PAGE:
THE death of American chemist and Nobel laureate Richard Heck almost a month ago just goes to show that in the Philippines, not even a Nobel Prize can guarantee proper healthcare or a decent death.
News reports say Heck was initially brought to a private clinic due to severe vomiting but was turned away due to unpaid bills. He later ended up in a public hospital where his vital signs deteriorated within hours until he died. Five years ago, Heck won the prestigious Nobel Prize for Chemistry in 2010 for creating the technique of binding together carbon atoms, which is now widely used in medicine, agriculture and electronics.
Heck retired in the Philippines in 2006 along with his Filipina wife. In a phone interview by the Nobelprize.org in 2010, Heck said he chose to retire in the Philippines because “it’s a nice place” and that he was doing “nothing much” but tend to his garden.
It is indeed ironic that the Philippines, which places 23rd in Forbes’ list of best places to retire, also figures in the list of the worst places to die. The country ranks 78th out of 80 countries, just a notch above Bangladesh and two notches ahead of war-torn Iraq, in the 2015 Quality of Death Index.
The index, which was devised by the Economist intelligence Unit and commissioned by the Lien Foundation, evaluated 80 countries based on its palliative care environment, particularly for people who are terminally ill or have life-threatening diseases, the affordability of care, and the quality of care, among others.
Interestingly, the study links income levels to success in palliative care, which is very telling in the case of Heck. Our government, ever the opportunist, will milk every single cent from our retirees and elderly, and will leave them to die, quite literally, when they have no money to spend.
While our government and legislators have showered our senior citizens with so-called benefits like the 20 percent discount and VAT exemption on medicines, transportation, hotels, restaurants, theaters and other perks, there is no government program that provides poor, terminally ill or elderly Filipinos with what is really essential – palliative care and a decent and dignified death.
Somehow, free movie tickets, an annual cash gift, a cake on one’s birthday, or a free Philhealth card has become the core program for “caring” for our old and our sick.
The Lien Foundation study noted that the Philippine government has no strategy to promote and develop national palliative care. Let the impoverished, and old or terminally ill die, the government seems to be saying.
For one, there is little government funding available for the palliative care of seriously ill patients. There are a “limited number of government subsidies or programs for individuals accessing palliative care services” but “the qualification criteria is often unclear, and the funds and programs are difficult to access.”
Except for the Golden Acres, we have no other government-run hospices where the elderly can spend their last few years. If there are any, these are private institutions that the poor cannot afford. For seriously or terminally ill patients, the Philippine Charity Sweepstakes Office headed by its General Manager, Atty. Jose Ferdinand M. Rojas 2nd, has been providing poor, critically ill patients with financial assistance and free medicines. But it cannot possibly meet all of our country’s palliative care needs.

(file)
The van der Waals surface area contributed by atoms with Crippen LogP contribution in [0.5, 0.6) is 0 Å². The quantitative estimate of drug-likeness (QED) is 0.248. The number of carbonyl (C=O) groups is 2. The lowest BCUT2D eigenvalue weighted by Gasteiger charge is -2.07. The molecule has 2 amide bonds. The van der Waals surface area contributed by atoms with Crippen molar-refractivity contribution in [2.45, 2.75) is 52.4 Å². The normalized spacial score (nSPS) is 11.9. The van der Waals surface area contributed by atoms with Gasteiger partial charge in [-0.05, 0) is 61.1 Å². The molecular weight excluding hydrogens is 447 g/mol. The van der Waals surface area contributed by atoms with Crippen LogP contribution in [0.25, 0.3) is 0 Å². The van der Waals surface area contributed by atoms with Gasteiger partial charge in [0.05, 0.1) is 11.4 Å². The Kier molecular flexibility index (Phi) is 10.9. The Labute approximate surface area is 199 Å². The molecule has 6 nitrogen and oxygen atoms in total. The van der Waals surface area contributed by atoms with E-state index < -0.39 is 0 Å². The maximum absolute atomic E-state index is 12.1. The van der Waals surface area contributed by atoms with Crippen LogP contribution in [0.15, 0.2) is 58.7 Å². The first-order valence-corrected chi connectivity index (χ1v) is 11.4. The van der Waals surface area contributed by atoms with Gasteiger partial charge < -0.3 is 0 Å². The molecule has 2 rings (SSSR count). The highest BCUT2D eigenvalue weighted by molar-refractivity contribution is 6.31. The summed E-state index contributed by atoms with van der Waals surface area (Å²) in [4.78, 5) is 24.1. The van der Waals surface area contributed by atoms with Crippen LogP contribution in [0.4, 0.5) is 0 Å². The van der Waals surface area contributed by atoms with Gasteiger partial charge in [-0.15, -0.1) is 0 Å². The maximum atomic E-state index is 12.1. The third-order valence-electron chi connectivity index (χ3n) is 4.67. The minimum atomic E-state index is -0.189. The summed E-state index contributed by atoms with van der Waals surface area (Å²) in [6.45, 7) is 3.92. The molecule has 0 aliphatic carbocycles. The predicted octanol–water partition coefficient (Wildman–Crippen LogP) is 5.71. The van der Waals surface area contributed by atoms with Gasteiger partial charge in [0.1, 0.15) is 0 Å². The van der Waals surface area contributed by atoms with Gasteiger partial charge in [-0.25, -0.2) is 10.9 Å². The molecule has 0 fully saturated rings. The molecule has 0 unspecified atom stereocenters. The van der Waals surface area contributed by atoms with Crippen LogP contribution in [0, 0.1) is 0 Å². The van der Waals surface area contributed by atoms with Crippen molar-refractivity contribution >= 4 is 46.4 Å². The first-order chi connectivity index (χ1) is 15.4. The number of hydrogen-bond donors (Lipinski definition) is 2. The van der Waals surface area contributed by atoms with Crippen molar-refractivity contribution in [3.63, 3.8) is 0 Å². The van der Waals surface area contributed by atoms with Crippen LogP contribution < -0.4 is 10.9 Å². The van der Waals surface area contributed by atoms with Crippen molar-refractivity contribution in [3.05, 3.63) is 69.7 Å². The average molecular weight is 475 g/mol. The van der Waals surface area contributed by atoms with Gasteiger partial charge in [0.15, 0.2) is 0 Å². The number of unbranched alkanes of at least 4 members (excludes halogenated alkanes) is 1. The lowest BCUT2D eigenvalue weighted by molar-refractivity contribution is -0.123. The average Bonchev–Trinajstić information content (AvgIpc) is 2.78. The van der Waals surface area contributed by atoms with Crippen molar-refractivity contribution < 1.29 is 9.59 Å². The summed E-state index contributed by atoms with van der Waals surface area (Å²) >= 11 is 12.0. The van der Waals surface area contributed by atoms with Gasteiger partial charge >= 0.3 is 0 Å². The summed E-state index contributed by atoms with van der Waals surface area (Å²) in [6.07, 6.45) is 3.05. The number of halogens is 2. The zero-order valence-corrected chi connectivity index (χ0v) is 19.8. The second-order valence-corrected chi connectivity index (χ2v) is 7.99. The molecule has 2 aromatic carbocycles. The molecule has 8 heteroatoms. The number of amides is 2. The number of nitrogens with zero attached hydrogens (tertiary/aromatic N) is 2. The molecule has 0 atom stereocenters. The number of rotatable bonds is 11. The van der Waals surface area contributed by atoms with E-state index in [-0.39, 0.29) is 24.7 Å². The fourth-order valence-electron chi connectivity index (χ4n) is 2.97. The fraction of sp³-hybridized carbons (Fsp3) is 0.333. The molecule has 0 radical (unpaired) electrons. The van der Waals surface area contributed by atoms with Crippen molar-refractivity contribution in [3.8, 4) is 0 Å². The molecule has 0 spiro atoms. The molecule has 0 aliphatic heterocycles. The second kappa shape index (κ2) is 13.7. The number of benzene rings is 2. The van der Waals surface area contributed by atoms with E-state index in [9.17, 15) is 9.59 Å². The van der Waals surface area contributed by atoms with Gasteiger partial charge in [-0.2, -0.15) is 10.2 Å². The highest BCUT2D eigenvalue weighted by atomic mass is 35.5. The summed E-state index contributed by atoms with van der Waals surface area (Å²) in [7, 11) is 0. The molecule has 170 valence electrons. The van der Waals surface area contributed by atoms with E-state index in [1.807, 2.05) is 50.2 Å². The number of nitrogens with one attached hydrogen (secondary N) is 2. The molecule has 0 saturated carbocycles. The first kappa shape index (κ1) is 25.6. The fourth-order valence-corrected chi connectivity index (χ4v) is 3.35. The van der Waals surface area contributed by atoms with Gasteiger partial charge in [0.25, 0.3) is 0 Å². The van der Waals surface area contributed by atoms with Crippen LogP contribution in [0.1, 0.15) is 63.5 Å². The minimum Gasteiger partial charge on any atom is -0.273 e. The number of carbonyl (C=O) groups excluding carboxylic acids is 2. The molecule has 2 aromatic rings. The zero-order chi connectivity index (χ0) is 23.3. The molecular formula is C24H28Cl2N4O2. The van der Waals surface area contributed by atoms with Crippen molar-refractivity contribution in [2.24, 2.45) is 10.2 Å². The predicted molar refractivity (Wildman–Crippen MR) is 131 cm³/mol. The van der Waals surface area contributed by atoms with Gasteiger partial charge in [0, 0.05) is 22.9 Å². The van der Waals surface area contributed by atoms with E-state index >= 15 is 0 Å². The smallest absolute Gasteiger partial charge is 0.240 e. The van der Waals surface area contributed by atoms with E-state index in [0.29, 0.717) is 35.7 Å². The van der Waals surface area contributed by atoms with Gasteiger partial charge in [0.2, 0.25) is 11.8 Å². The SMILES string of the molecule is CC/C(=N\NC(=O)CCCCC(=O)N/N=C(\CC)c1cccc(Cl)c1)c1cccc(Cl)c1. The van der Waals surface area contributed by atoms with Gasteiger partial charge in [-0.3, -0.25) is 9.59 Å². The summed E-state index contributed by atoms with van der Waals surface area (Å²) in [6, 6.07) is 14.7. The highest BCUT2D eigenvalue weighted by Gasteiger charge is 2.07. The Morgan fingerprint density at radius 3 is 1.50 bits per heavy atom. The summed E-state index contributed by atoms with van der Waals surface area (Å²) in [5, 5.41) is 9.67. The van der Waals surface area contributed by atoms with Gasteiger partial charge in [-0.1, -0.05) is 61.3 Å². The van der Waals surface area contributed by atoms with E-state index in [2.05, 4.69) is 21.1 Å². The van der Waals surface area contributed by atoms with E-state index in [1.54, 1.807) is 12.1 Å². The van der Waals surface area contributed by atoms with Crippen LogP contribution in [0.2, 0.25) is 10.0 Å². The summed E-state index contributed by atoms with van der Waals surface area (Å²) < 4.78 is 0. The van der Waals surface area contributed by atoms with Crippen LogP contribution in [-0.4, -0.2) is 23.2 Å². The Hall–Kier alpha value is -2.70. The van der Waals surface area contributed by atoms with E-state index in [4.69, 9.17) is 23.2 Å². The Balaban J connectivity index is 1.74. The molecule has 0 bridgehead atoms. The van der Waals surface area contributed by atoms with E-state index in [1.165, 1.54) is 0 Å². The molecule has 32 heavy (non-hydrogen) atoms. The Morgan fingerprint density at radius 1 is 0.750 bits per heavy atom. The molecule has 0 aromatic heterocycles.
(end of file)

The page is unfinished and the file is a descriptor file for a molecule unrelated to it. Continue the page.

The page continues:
A shortage of end-of-life care workers is another reason why the country isn’t such a great place to die. Our government’s policy of labor export drains our healthcare system of doctors, nurses, and health care professionals. Most of our medical professionals are leaving for greener pastures, while we Pinoys are left with a handful who work for slave wages and long hours of work at government facilities.
We are also one of the five countries, along with Bulgaria, Bangladesh, Iran, and Iraq, which have no specialized palliative care professionals and where accreditation is inexistent. The result is disastrous and deadly, no pun intended.
This probably explains why Heck, after his wife had died, kept on trying to return to the United States. “We nearly fought, because he was insisting that he wanted to go back to the US. He would get his walker, walk outside the house and wait for a taxi, and he would say he was going to the airport to return to the US,” Heck’s nurse said.
“What the heck! I’m going soon anyways and I might as well die in an American hospital where they will at least try to cure me,” the Nobel laureate probably said.
We also find it ironic that a Nobel laureate like Heck, a man who the revolutionized the pharmaceutical and medical industry, died because he had no money to pay for medicines or good medical care.
There are hundreds of thousands, perhaps millions of nameless and faceless Hecks all over the country whom our government has left to die, without being given any palliative or medical care whatsoever.
That’s the problem when old, sick or dying folks can no longer be counted on for votes.